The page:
Graduate Level Course, Spring 2015
Time: Tuesday Thursday 2:30pm to 3:45pm
Place: Woodburn Hall (WH) 121
Bloomington, IN 47405
Instructor: Prof. Judy Qiu
Lindley Hall Rm. 201D
9am~11am Tuesday, LH 201 Suite
B649 is a programming intensive course. Students are expected to have weekly (or biweekly) programming homework. General programming experience with Windows or Linux using Java (2-3 years) and scripts is required. A background in parallel and cluster computing is a plus, although not necessary.
This course will offer information on programming models and tools of cloud computing to support data intensive science applications. Students will get to know the latest research topics of cloud platforms and have the opportunity to understand some commercial cloud systems through projects using FutureSystems (formerly FutureGrid) resources.
Scope and Topics
Several new computing paradigms are emerging from large commercial clouds. These include virtual machine-based utility computing environments such as Amazon AWS and Microsoft Azure. Furthermore there is also a set of new MapReduce programming paradigms coming from the Information retrieval field which have proven to be effective for scientific data analysis. This class covers many of the key concepts with a common set of simple examples. It is designed to prepare participants to understand and compare capabilities of these new technologies and infrastructure, and to have a basic idea on how to get started. Particularly, the Big Data Workshop Website covers the background on topics of interest shown below.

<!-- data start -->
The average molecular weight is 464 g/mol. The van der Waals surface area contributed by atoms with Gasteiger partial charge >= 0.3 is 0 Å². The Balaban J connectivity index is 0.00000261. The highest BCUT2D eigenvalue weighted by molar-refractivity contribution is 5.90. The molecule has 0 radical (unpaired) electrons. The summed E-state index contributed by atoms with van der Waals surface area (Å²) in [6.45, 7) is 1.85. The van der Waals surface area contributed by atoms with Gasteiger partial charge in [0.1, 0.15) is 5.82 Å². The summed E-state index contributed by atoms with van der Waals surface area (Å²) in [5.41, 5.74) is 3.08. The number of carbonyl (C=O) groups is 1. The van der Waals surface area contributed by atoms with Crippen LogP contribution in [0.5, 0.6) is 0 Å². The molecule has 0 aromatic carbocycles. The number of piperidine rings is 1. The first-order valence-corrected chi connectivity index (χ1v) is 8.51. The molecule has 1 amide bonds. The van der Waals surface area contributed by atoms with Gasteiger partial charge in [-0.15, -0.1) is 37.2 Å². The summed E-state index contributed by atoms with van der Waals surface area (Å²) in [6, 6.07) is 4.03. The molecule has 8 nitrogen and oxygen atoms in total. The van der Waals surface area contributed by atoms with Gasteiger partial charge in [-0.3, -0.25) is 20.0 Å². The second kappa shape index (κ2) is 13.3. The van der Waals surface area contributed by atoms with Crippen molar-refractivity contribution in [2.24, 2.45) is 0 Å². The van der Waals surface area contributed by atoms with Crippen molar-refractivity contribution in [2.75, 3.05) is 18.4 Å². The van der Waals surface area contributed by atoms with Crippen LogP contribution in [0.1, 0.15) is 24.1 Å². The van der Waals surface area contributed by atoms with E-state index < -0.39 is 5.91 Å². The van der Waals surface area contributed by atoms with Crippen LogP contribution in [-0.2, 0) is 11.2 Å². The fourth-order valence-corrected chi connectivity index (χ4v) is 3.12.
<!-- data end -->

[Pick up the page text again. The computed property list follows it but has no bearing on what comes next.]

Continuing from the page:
Written Homework (10%)
Plagiarism and cheating undermine the academic environment. Students who cheat undermine their own education, the self-esteem that comes with true mastery, and the academic mission of the University. The regulations governing student academic conduct and the procedures that must be used in handling violations of those regulations are covered in the Code of Student Rights, Responsibilities, and Conduct. (Part II.A. defines academic misconduct, and Part IV.B. explains the procedures for handling cases of academic misconduct; these two sections are reprinted each semester in the Registrar publication Enrollment and Student Academic Information, under the heading "Academic Misconduct Policy."
IU Academic Misconduct Policies
Policy for Late Assignments or Projects
Assignments and projects are due at the beginning of class unless otherwise noted. You have one free late submission for up to 24 hours. For other late submissions, the grade will be reduced by 20% for each 24 hours late. No submissions will be accepted after 48 hours of due time.